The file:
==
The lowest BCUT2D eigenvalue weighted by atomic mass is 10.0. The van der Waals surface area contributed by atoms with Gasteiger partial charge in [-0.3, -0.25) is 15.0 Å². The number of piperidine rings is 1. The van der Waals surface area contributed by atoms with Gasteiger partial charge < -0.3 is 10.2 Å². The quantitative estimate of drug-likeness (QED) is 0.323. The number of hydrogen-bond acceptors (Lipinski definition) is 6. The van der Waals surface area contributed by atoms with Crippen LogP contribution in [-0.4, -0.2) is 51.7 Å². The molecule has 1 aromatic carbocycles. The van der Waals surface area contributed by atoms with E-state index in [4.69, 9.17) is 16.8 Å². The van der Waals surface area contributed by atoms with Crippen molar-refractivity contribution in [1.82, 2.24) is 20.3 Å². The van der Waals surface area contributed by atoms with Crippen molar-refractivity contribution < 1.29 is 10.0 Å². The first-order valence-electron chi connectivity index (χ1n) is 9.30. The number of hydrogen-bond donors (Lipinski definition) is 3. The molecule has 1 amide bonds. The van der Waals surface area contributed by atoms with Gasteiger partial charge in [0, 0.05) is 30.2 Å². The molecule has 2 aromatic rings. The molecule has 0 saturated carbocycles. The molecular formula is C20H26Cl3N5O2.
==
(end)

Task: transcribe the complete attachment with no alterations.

The lowest BCUT2D eigenvalue weighted by atomic mass is 10.0. The van der Waals surface area contributed by atoms with Gasteiger partial charge in [-0.3, -0.25) is 15.0 Å². The number of piperidine rings is 1. The van der Waals surface area contributed by atoms with Gasteiger partial charge < -0.3 is 10.2 Å². The quantitative estimate of drug-likeness (QED) is 0.323. The number of hydrogen-bond acceptors (Lipinski definition) is 6. The van der Waals surface area contributed by atoms with Crippen LogP contribution in [-0.4, -0.2) is 51.7 Å². The molecule has 1 aromatic carbocycles. The van der Waals surface area contributed by atoms with E-state index in [4.69, 9.17) is 16.8 Å². The van der Waals surface area contributed by atoms with Crippen molar-refractivity contribution in [1.82, 2.24) is 20.3 Å². The van der Waals surface area contributed by atoms with Crippen molar-refractivity contribution < 1.29 is 10.0 Å². The first-order valence-electron chi connectivity index (χ1n) is 9.30. The number of hydrogen-bond donors (Lipinski definition) is 3. The molecule has 1 amide bonds. The van der Waals surface area contributed by atoms with Gasteiger partial charge in [0, 0.05) is 30.2 Å². The molecule has 2 aromatic rings. The molecule has 0 saturated carbocycles. The molecular formula is C20H26Cl3N5O2.